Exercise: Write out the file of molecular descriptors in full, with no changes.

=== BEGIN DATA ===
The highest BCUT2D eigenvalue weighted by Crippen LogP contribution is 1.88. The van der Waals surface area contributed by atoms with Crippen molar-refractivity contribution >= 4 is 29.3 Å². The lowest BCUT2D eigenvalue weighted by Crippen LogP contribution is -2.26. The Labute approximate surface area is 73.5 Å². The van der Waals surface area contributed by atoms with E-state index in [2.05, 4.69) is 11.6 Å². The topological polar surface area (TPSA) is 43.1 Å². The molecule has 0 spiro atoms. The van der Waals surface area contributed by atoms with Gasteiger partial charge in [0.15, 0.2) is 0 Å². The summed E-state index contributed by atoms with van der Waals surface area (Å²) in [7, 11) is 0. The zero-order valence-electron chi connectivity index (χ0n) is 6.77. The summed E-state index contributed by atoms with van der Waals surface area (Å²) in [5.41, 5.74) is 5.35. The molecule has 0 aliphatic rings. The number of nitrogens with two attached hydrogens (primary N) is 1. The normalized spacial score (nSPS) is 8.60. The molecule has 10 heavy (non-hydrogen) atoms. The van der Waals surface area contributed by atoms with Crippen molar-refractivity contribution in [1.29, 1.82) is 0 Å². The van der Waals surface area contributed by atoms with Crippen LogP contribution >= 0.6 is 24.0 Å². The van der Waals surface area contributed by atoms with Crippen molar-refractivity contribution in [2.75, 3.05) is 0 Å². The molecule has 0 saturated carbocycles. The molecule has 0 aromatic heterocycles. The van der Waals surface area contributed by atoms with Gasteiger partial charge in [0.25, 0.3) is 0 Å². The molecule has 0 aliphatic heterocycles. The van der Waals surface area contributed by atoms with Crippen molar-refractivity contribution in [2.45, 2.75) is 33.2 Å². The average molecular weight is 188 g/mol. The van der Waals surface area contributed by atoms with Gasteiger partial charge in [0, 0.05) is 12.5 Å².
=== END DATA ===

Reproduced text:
The highest BCUT2D eigenvalue weighted by Crippen LogP contribution is 1.88. The van der Waals surface area contributed by atoms with Crippen molar-refractivity contribution >= 4 is 29.3 Å². The lowest BCUT2D eigenvalue weighted by Crippen LogP contribution is -2.26. The Labute approximate surface area is 73.5 Å². The van der Waals surface area contributed by atoms with E-state index in [2.05, 4.69) is 11.6 Å². The topological polar surface area (TPSA) is 43.1 Å². The molecule has 0 spiro atoms. The van der Waals surface area contributed by atoms with Gasteiger partial charge in [0.15, 0.2) is 0 Å². The summed E-state index contributed by atoms with van der Waals surface area (Å²) in [7, 11) is 0. The zero-order valence-electron chi connectivity index (χ0n) is 6.77. The summed E-state index contributed by atoms with van der Waals surface area (Å²) in [5.41, 5.74) is 5.35. The molecule has 0 aliphatic rings. The number of nitrogens with two attached hydrogens (primary N) is 1. The normalized spacial score (nSPS) is 8.60. The molecule has 10 heavy (non-hydrogen) atoms. The van der Waals surface area contributed by atoms with Crippen molar-refractivity contribution in [1.29, 1.82) is 0 Å². The van der Waals surface area contributed by atoms with Crippen LogP contribution >= 0.6 is 24.0 Å². The van der Waals surface area contributed by atoms with Crippen molar-refractivity contribution in [2.75, 3.05) is 0 Å². The molecule has 0 saturated carbocycles. The molecule has 0 aromatic heterocycles. The van der Waals surface area contributed by atoms with Gasteiger partial charge in [0.25, 0.3) is 0 Å². The molecule has 0 aliphatic heterocycles. The van der Waals surface area contributed by atoms with Crippen molar-refractivity contribution in [2.45, 2.75) is 33.2 Å². The average molecular weight is 188 g/mol. The van der Waals surface area contributed by atoms with Gasteiger partial charge in [0, 0.05) is 12.5 Å².